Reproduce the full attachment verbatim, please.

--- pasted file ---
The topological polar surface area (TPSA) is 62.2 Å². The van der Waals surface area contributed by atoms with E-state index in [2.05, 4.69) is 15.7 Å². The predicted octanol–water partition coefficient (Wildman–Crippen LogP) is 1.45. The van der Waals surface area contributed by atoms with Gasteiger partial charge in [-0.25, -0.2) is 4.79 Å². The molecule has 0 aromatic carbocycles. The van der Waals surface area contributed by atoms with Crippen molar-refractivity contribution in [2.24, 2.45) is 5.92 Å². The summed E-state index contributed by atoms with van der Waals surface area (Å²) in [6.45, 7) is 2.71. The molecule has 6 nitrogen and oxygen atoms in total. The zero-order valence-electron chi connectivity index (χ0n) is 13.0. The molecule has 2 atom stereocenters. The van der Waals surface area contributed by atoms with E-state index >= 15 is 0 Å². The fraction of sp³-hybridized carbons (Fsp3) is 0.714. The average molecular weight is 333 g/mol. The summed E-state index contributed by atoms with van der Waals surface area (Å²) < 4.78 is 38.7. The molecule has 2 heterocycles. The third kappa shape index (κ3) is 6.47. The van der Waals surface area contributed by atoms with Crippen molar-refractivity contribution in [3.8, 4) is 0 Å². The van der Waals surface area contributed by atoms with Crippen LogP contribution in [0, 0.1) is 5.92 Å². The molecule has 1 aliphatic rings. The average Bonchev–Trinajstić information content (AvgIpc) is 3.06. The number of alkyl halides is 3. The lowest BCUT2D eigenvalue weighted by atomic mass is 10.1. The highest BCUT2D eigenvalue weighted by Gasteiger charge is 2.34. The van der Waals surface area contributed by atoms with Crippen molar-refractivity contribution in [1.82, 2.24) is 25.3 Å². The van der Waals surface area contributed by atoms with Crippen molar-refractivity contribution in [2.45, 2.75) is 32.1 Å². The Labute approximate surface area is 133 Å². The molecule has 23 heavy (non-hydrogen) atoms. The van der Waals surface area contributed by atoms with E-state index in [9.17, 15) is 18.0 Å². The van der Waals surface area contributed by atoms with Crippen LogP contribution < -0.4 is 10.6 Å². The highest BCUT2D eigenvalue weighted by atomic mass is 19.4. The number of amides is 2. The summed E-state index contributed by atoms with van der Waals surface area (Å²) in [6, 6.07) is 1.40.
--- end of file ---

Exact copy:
The topological polar surface area (TPSA) is 62.2 Å². The van der Waals surface area contributed by atoms with E-state index in [2.05, 4.69) is 15.7 Å². The predicted octanol–water partition coefficient (Wildman–Crippen LogP) is 1.45. The van der Waals surface area contributed by atoms with Gasteiger partial charge in [-0.25, -0.2) is 4.79 Å². The molecule has 0 aromatic carbocycles. The van der Waals surface area contributed by atoms with Crippen molar-refractivity contribution in [2.24, 2.45) is 5.92 Å². The summed E-state index contributed by atoms with van der Waals surface area (Å²) in [6.45, 7) is 2.71. The molecule has 6 nitrogen and oxygen atoms in total. The zero-order valence-electron chi connectivity index (χ0n) is 13.0. The molecule has 2 atom stereocenters. The van der Waals surface area contributed by atoms with E-state index >= 15 is 0 Å². The fraction of sp³-hybridized carbons (Fsp3) is 0.714. The average molecular weight is 333 g/mol. The summed E-state index contributed by atoms with van der Waals surface area (Å²) < 4.78 is 38.7. The molecule has 2 heterocycles. The third kappa shape index (κ3) is 6.47. The van der Waals surface area contributed by atoms with Crippen molar-refractivity contribution in [3.8, 4) is 0 Å². The van der Waals surface area contributed by atoms with Crippen LogP contribution in [0, 0.1) is 5.92 Å². The molecule has 1 aliphatic rings. The average Bonchev–Trinajstić information content (AvgIpc) is 3.06. The number of alkyl halides is 3. The lowest BCUT2D eigenvalue weighted by atomic mass is 10.1. The highest BCUT2D eigenvalue weighted by Gasteiger charge is 2.34. The van der Waals surface area contributed by atoms with Crippen molar-refractivity contribution in [1.82, 2.24) is 25.3 Å². The van der Waals surface area contributed by atoms with Crippen molar-refractivity contribution in [2.45, 2.75) is 32.1 Å². The Labute approximate surface area is 133 Å². The molecule has 23 heavy (non-hydrogen) atoms. The van der Waals surface area contributed by atoms with E-state index in [9.17, 15) is 18.0 Å². The van der Waals surface area contributed by atoms with Crippen LogP contribution < -0.4 is 10.6 Å². The highest BCUT2D eigenvalue weighted by atomic mass is 19.4. The number of amides is 2. The summed E-state index contributed by atoms with van der Waals surface area (Å²) in [6, 6.07) is 1.40.